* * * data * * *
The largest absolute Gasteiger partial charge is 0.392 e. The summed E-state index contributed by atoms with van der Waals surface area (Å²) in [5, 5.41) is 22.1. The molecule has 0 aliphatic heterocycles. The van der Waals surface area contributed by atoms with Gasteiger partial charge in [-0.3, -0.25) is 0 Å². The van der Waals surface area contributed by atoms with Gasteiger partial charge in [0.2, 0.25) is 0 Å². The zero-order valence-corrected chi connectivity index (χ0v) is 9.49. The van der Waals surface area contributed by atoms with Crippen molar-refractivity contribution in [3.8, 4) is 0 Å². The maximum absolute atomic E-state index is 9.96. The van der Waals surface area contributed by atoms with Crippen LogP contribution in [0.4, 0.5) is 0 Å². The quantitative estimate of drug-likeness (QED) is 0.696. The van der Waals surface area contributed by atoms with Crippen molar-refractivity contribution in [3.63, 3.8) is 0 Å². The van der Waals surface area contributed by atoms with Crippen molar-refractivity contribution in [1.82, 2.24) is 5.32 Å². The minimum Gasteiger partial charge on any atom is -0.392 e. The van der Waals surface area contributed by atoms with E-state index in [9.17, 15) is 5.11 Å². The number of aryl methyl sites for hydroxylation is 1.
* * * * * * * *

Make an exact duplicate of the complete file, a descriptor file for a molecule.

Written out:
The largest absolute Gasteiger partial charge is 0.392 e. The summed E-state index contributed by atoms with van der Waals surface area (Å²) in [5, 5.41) is 22.1. The molecule has 0 aliphatic heterocycles. The van der Waals surface area contributed by atoms with Gasteiger partial charge in [-0.3, -0.25) is 0 Å². The van der Waals surface area contributed by atoms with Gasteiger partial charge in [0.2, 0.25) is 0 Å². The zero-order valence-corrected chi connectivity index (χ0v) is 9.49. The van der Waals surface area contributed by atoms with Crippen molar-refractivity contribution in [3.8, 4) is 0 Å². The maximum absolute atomic E-state index is 9.96. The van der Waals surface area contributed by atoms with Crippen LogP contribution in [0.4, 0.5) is 0 Å². The quantitative estimate of drug-likeness (QED) is 0.696. The van der Waals surface area contributed by atoms with Crippen molar-refractivity contribution in [3.63, 3.8) is 0 Å². The van der Waals surface area contributed by atoms with Crippen molar-refractivity contribution in [1.82, 2.24) is 5.32 Å². The minimum Gasteiger partial charge on any atom is -0.392 e. The van der Waals surface area contributed by atoms with E-state index in [9.17, 15) is 5.11 Å². The number of aryl methyl sites for hydroxylation is 1.